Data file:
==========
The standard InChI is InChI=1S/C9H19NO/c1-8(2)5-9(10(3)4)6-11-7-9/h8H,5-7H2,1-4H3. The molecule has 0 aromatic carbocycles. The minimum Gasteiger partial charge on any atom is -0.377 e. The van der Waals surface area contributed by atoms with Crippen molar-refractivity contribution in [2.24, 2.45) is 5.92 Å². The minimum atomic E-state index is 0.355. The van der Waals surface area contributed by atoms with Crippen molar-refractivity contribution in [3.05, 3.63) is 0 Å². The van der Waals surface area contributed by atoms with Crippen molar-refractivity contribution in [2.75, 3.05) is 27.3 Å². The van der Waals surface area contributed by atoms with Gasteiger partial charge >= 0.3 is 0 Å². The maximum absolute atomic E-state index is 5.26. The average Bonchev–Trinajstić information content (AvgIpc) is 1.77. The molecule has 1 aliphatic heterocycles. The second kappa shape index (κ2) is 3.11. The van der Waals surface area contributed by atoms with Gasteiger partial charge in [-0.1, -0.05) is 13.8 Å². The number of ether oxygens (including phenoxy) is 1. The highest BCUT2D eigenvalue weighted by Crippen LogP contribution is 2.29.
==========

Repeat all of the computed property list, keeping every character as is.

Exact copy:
The standard InChI is InChI=1S/C9H19NO/c1-8(2)5-9(10(3)4)6-11-7-9/h8H,5-7H2,1-4H3. The molecule has 0 aromatic carbocycles. The minimum Gasteiger partial charge on any atom is -0.377 e. The van der Waals surface area contributed by atoms with Crippen molar-refractivity contribution in [2.24, 2.45) is 5.92 Å². The minimum atomic E-state index is 0.355. The van der Waals surface area contributed by atoms with Crippen molar-refractivity contribution in [3.05, 3.63) is 0 Å². The van der Waals surface area contributed by atoms with Crippen molar-refractivity contribution in [2.75, 3.05) is 27.3 Å². The van der Waals surface area contributed by atoms with Gasteiger partial charge >= 0.3 is 0 Å². The maximum absolute atomic E-state index is 5.26. The average Bonchev–Trinajstić information content (AvgIpc) is 1.77. The molecule has 1 aliphatic heterocycles. The second kappa shape index (κ2) is 3.11. The van der Waals surface area contributed by atoms with Gasteiger partial charge in [-0.1, -0.05) is 13.8 Å². The number of ether oxygens (including phenoxy) is 1. The highest BCUT2D eigenvalue weighted by Crippen LogP contribution is 2.29.